Light tank M22 “locust”. The 28th airborne tank battalion of the U.S. army. Fort Knox, 1943 (read about it in “M-K” № 8, 2007)
Several tanks were converted into a version of CS (direct infantry support): staff replaced the gun 76 mm howitzer. It should be noted that from 1944 to increase armor penetration 2 pounder guns the last was equipped with a nozzle adapter, Little John (“Little John”), the initial velocity armor-piercing projectile was increased to 1200 m/s, but the speed is very fast down, and fire on the German medium and heavy tanks was only possible from close range.
It may seem incredible, but the fact remains that the British war office, thoroughly knowing all the weaknesses of the Tetrarch, ordered a new tank, the design of which was based on the same principles. In 1941 the Vickers built three prototype light tank from the Mk.VII. Modification received the official designation Mk.VIII the name “Harry Hopkins”. By construction, the tank resembled a “Tetrarch”, but had a simplified welded hull with heavily sloped frontal armor a one-piece sheet, whose thickness had reached 38 mm. the Side walls welded turret, lower than “Tetrarch” had a rational angles. The armament remained the same at combat weight of 8.6 t. But the main thing — the availability of power steering, which greatly simplified the management of the tank.
“Harry Hopkins”, was interested in the military for two years it was expected to produce 1,200 vehicles of this type. However, after the release of the 99 tanks were discontinued and they never participated in the fighting: immediately after the manufacture of the tanks entered for warehousing. “Harry Hopkins” — the latest development of light tanks in the UK during the Second world war. These war machines do not fit within the framework of the concept of airborne tanks, because the real can only perform reconnaissance missions. Use them to fight enemy tanks was simply impossible.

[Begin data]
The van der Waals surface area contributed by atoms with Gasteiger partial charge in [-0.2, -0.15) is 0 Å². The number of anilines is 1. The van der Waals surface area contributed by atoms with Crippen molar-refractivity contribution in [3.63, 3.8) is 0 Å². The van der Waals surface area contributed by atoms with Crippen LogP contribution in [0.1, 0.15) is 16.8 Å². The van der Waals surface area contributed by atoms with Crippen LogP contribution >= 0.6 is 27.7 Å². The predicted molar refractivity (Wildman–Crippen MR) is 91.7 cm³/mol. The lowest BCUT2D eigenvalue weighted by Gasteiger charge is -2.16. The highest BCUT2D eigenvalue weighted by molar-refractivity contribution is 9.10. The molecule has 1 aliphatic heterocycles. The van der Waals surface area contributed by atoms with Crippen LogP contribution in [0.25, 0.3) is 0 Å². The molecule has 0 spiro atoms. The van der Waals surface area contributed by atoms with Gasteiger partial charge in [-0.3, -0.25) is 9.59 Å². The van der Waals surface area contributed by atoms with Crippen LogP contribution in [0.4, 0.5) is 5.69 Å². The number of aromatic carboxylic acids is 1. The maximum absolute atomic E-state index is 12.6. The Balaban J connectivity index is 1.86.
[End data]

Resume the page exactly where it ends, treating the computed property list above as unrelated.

In turn, the “Harry Hopkins” was the basis for the creation of self-propelled artillery “Alecto” (the original title was”Harry Hopkins” Mk.l CS), developed on the basis of the technical conditions that were put forward English the General staff in April 1942. Its design included the possibility of installing 6-, 25 – and 30-pound guns. SAU “Alecto” armed with a 95 mm howitzer, manufactured at Vickers, right after the end of hostilities. Combat tower was open from top, the gun was mounted in front of the compartment. Chassis and powerplant borrowed from the tank “Harry Hopkins” unchanged. “Alecto” was for its time a good self-propelled gun, but in connection with the termination of the war was no longer needed. All attempts by the firm Vickers to any order for its production failed. Only one machine is purchased Switzerland.
After the war, “Tetrarch” and “Hopkins” little time was used for training purposes. However, their service was short-lived and by 1948 they were all in warehouses.